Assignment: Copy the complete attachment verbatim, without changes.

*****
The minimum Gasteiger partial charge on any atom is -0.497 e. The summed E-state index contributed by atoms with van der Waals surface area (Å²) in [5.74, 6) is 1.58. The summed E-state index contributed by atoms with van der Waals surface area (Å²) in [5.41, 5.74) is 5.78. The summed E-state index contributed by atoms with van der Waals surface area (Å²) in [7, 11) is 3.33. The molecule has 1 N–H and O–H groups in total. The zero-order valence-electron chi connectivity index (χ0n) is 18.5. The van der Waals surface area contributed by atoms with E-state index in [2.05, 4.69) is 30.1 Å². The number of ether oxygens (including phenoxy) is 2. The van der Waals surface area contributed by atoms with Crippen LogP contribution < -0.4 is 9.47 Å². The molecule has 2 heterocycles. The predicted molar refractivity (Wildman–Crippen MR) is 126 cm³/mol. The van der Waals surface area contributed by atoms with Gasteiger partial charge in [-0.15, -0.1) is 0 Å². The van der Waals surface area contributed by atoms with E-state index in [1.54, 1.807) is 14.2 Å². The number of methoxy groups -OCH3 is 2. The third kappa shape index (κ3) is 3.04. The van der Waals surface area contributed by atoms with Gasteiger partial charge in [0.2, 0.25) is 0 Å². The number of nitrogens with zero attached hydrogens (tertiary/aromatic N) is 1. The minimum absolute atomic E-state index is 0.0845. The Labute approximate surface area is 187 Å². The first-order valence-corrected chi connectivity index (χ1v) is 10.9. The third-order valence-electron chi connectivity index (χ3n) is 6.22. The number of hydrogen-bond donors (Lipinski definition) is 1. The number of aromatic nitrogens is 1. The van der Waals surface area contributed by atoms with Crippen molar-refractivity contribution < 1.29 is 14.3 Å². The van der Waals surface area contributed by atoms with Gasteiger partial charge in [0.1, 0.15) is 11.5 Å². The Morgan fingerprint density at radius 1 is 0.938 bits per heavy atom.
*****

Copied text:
The minimum Gasteiger partial charge on any atom is -0.497 e. The summed E-state index contributed by atoms with van der Waals surface area (Å²) in [5.74, 6) is 1.58. The summed E-state index contributed by atoms with van der Waals surface area (Å²) in [5.41, 5.74) is 5.78. The summed E-state index contributed by atoms with van der Waals surface area (Å²) in [7, 11) is 3.33. The molecule has 1 N–H and O–H groups in total. The zero-order valence-electron chi connectivity index (χ0n) is 18.5. The van der Waals surface area contributed by atoms with E-state index in [2.05, 4.69) is 30.1 Å². The number of ether oxygens (including phenoxy) is 2. The van der Waals surface area contributed by atoms with Crippen LogP contribution < -0.4 is 9.47 Å². The molecule has 2 heterocycles. The predicted molar refractivity (Wildman–Crippen MR) is 126 cm³/mol. The van der Waals surface area contributed by atoms with Gasteiger partial charge in [-0.15, -0.1) is 0 Å². The van der Waals surface area contributed by atoms with E-state index in [1.54, 1.807) is 14.2 Å². The number of methoxy groups -OCH3 is 2. The third kappa shape index (κ3) is 3.04. The van der Waals surface area contributed by atoms with Gasteiger partial charge in [0.2, 0.25) is 0 Å². The number of nitrogens with zero attached hydrogens (tertiary/aromatic N) is 1. The minimum absolute atomic E-state index is 0.0845. The Labute approximate surface area is 187 Å². The first-order valence-corrected chi connectivity index (χ1v) is 10.9. The third-order valence-electron chi connectivity index (χ3n) is 6.22. The number of hydrogen-bond donors (Lipinski definition) is 1. The number of aromatic nitrogens is 1. The van der Waals surface area contributed by atoms with Crippen molar-refractivity contribution < 1.29 is 14.3 Å². The van der Waals surface area contributed by atoms with Gasteiger partial charge in [0.1, 0.15) is 11.5 Å². The Morgan fingerprint density at radius 1 is 0.938 bits per heavy atom.